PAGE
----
Strategies to Improve Islet Survival (CIT-02)
Study Design: Clinical Trial
Conditions: Diabetes Mellitus, Diabetes Mellitus, Type 1
Duration: 2008 – 2014
# Recruitment Centers: 2
Treatment: Immunosuppressive medication regimen containing lisofylline
Available Genotype Data: No
Image Summary: No
Transplant Type: Islet Cell Transplant
Does it have dialysis patients: No
Access to samples for Strategies to Improve Islet Survival (CIT-02) is currently only available via collaboration. Please contact the parent study to ask about ancillary study opportunities.
Hypoglycemia unawareness, a condition characterized by reduced or absent warning signals for hypoglycemia, is a life-threatening complication of type 1 diabetes affecting some patients. For such individuals, one treatment option is pancreatic islet transplantation; however, insulin independence following transplantation tends to decline over time. In response to the need for new strategies to improve clinical outcomes among recipients, the Clinical Islet Transplantation (CIT) Consortium , a network of clinical centers and a data coordinating center, was established in 2004 to conduct studies focused on improving the safety and long-term success of islet cell transplantation.
The Strategies to Improve Islet Survival (CIT-02) study is a prospective, multicenter, single-arm clinical trial that was conducted by the CIT to investigate the safety and efficacy of islet transplantation when combined with an immunosuppressive medication regimen containing lisofylline (LSF). Individuals with type 1 diabetes, dependence on insulin for at least 5 years at study entry, and at least one episode of severe hypoglycemia in the past 12 months were eligible for enrollment. Eligible participants were randomly assigned to either the CIT-02 study or a Phase 3 islet transplantation study being conducted by the CIT Consortium (CIT-07). All participants received up to three separate islet transplants and a regimen of immunosuppressive medications to support islet engraftment. The medication regimen included antithymocyte globulin (ATG) and sirolimus 2 days prior to transplant and tacrolimus beginning 1 day post-transplant. Sirolimus and tacrolimus were continued for the duration of the study, and basiliximab was used in place of ATG with all subsequent transplants. Participants in the CIT-02 trial received LSF from 1 day prior to transplant until 5 days post-transplant in addition to the standard regimen. Participants who did not achieve or maintain insulin independence by Day 75 post-transplant were considered for a second islet transplant. Participants who show partial graft function and who remained dependent on insulin for longer than 1 month following the second transplant were considered for a third islet transplant.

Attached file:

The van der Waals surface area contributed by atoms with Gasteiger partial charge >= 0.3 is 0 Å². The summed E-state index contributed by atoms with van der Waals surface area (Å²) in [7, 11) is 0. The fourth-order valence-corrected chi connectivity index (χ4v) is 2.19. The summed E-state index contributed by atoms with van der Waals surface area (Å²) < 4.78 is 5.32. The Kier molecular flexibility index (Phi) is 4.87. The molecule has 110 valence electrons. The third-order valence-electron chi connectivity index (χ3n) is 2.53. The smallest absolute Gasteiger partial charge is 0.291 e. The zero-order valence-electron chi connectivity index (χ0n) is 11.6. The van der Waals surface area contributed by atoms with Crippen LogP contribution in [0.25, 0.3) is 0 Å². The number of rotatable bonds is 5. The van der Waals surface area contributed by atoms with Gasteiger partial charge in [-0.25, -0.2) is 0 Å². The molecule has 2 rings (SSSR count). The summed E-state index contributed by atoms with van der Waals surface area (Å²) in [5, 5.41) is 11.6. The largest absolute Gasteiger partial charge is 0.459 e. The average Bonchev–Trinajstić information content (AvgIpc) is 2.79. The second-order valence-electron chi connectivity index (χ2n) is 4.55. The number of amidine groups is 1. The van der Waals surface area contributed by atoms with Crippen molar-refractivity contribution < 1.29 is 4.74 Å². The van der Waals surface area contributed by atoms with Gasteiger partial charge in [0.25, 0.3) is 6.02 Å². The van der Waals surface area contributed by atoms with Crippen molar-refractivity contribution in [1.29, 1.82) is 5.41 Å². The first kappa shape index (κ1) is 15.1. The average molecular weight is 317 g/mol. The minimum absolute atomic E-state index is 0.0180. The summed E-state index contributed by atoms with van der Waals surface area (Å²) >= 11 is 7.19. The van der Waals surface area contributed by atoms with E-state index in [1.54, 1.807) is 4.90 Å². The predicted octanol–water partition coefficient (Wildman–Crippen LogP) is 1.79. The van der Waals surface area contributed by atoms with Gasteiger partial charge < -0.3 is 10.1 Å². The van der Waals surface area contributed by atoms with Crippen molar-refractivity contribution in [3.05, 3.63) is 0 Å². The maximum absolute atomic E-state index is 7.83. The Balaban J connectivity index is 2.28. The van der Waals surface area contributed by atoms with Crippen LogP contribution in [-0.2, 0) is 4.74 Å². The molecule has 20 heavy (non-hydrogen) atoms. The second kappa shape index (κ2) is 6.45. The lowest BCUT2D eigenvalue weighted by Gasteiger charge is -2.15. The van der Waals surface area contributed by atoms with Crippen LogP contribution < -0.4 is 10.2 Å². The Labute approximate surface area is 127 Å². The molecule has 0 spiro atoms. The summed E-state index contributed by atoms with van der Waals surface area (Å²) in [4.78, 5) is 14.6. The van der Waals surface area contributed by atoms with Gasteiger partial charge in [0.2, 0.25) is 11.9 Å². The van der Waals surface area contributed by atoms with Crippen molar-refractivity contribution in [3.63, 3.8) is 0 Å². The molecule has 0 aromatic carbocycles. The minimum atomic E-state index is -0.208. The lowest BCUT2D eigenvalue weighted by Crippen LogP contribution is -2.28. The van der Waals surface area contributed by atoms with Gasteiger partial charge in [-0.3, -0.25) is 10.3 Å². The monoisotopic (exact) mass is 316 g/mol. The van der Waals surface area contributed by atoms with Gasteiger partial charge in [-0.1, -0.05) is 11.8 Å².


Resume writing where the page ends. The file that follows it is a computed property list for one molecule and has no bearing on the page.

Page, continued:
Following each transplant, study visits were conducted to perform a physical exam, review adverse events, and collect blood samples and information on quality of life. Participants were required to test their blood glucose levels at least five times daily throughout the study. Subjects were followed for 24 months after the participant’s last transplant.
The study aimed to determine the safety and efficacy of islet transplantation when combined with an immunosuppressive medication regimen containing lisofylline (LSF).
The primary outcome measure was the proportion of participants with insulin independence at 75 days following the first transplant infusion. Secondary outcome measures included reduction in insulin requirements, mean amplitude of glycemic excursions, HbA1c levels, and assessment of quality of life.
Individuals who met the following criteria were eligible for the study:
- Clinical history compatible with type 1 diabetes with onset at less than 40 years of age, insulin dependence for at least 5 years at study entry, and a sum of age and insulin dependent diabetes duration of at least 28
- Absent stimulated C-peptide (less than 0.3 ng/mL) 60 and 90 minutes post-mixed-meal tolerance test
- Involvement of intensive diabetes management, defined as: (1) Self-monitoring of glucose values no less than a mean of three times each day averaged over each week; (2) Administration of three or more insulin injections each day or insulin pump therapy; (3) Under the direction of an endocrinologist, diabetologist, or diabetes specialist with at least three evaluations during the 12 months prior to study enrollment
- At least one episode of severe hypoglycemia in the past 12 months prior to study enrollment
- Reduced awareness of hypoglycemia. More information about this criterion, including specific definition of hypoglycemia unawareness, is in the protocol
Exclusion criteria are documented in the study protocol.
This study has been concluded, but results have not yet been published.